When future generations look back at the current era of societal development, they will likely view the COVID-19 pandemic as a human tragedy first and foremost, but also as ‘the great accelerator’ of various economic forces and social trends, the most important of which being the global green energy transition. The decarbonisation of transport is one aspect of this process that was solidified in a COVID-dominated 2020, as auto manufacturers made increased commitments to electrifying their fleets and governments in key markets legislated aggressive pro-electric vehicle (EV) policies. The combination of improving conditions for EVs, attempts to secure high quality supply of critical minerals and the solidification of the lithium-ion and lithium batteries for mobile electrification has provided the perfect springboard for E3 Metals to catapult itself into North America’s battery metals/EV supply chain with its unique lithium brine project in Alberta, Canada.
E3 Metals’ goal is to support the global EV revolution by producing battery grade lithium hydroxide using a novel processing technique that is set to revolutionise how lithium concentrate is removed from brine in Alberta and around the world.
Contemporary lithium brine production is dominated by the vast white deposits within Latin America’s lithium triangle, where time consuming and antiquated methods are required to extract the valuable lithium from the dry salt flats.
However, E3 Metals has developed a simple, clean method for generating lithium hydroxide from the prolific Leduc Reservoir in Alberta, where brine is currently being produced to surface through extensive oil and gas development.
Producing a crucial metal for the green energy revolution in a former oilfield is rather poetic and almost a microcosm of the transition taking place in the global economy, and the local economy at that. With a large-scale resource and game-changing processing method, E3 Metals is at the vanguard of the transition.
The Alberta advantage
Lithium production in Alberta operates similarly to the way hydrocarbon production operates, by moving fluids from the aquifer to extract the commodity. This process has been in place since the first discovery of ‘black gold’ in the 1940s, thus kicking off the oil rush in Alberta.
This boom created a mature industry in the province whereby expertise, social licence, infrastructure, permitting and skilled labour already exist and can be transferred to a lithium project with ease.
“In Alberta, the majority of industry is hydrocarbon-based and the surrounding infrastructure is built to support those hydrocarbon-based businesses,” explains E3 Metals president, CEO and director Chris Doornbos. “However, decreasing oil prices have had a huge impact on the local economy and the Province is looking to diversify.”
Fortunately, the Provincial Government does not have to look far in its quest for diversification. In fact, the answer lies in the lithium brine located below surface in the depleted oil reservoirs of the Leduc Formation. All that is required is for an entity to extract the lithium and process it into the valuable end use product. Step forward E3 Metals.
The company is advancing a significant lithium resource by producing in the same manner as the established local industry. The key difference is that E3 Metals deploys its own proprietary direct lithium extraction (DLE) technology that will extract the lithium from the brine waters in Alberta and produce lithium hydroxide.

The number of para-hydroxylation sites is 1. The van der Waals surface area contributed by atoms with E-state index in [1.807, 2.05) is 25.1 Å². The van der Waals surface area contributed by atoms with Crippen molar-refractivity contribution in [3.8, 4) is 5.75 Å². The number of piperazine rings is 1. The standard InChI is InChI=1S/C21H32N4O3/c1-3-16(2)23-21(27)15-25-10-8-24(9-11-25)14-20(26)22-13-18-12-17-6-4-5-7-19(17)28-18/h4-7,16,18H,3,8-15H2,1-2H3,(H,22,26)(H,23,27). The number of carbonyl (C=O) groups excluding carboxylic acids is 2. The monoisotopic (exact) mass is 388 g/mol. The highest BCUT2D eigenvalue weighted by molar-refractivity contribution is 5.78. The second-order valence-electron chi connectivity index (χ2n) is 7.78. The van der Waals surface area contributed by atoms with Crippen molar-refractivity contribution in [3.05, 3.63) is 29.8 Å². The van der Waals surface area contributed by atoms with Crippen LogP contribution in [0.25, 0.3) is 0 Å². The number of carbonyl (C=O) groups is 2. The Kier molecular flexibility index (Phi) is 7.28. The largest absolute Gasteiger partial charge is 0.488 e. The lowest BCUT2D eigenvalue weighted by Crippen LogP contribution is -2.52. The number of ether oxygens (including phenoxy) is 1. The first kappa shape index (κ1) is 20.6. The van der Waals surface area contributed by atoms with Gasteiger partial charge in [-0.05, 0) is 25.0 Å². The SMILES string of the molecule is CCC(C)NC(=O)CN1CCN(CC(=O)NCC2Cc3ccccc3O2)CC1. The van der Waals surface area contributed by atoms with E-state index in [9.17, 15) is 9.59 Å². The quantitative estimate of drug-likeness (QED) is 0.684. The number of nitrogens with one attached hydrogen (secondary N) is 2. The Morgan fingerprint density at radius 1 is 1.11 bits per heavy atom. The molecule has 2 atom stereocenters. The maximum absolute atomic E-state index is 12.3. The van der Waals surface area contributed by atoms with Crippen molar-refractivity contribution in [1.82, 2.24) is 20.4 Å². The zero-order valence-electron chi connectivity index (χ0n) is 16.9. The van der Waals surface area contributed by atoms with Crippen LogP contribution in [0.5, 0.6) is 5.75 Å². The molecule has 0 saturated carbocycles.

E3’s proprietary technology enables them to concentrate and purify in a single step, leading to a much simpler and cleaner product. As a result, it can be sold directly to battery manufacturers and original equipment manufacturers (OEMs) in North America’s growing EV sector, where the value of a local and low carbon footprint source of high purity lithium hydroxide would provide huge incentives to deal–making.
Being in the heart of a mature and sophisticated oil industry brings myriad benefits to E3 Metals, including a pre-existing regulatory framework for natural resource development, an industry-friendly government keen to diversify and access to an underutilised workforce, along with a high-quality selection of service companies.
“All of the expertise we need to build the Clearwater Project is here locally. Resource development has well-developed social licence in the area and a permitting process that routinely approves activities similar to E3’s. Through the relationships and foundational groundwork laid out so far, our project has been significantly de-risked as we continue to pave the path toward to production.”
A globally significant resource
The flagship Clearwater Project is currently comprised of a 7.0 million tonnes lithium carbonate equivalent (LCE) inferred mineral resource – making it approximately the seventh largest lithium resource in the world right now – with the potential to take a larger global position as the resource is open for expansion.
In November 2020, E3 Metals published its preliminary economic assessment (PEA) for the Clearwater resource. The thorough study was based on extensive data on the Leduc aquifer, which was first discovered in 1947 by ExxonMobil.
“The PEA outlined a 20,000 tonnes per year lithium hydroxide operation for 20 years, and that is just a very small snapshot of what this aquifer can deliver. The initial project will deliver an after-tax NPV of US$820 million and bottom quartile operating costs at around $3,656 per tonne,” says Doornbos.
“The low opex estimate is important for us to remain resilient with price fluctuations, but it also helps us generate a lot of revenue from the project,” he adds. E3 Metals believes that the Clearwater project can scale up from the initial 20,000 tonnes per year to 50,000 tonnes with relative ease for a 35-year total mine life at the expanded production rate.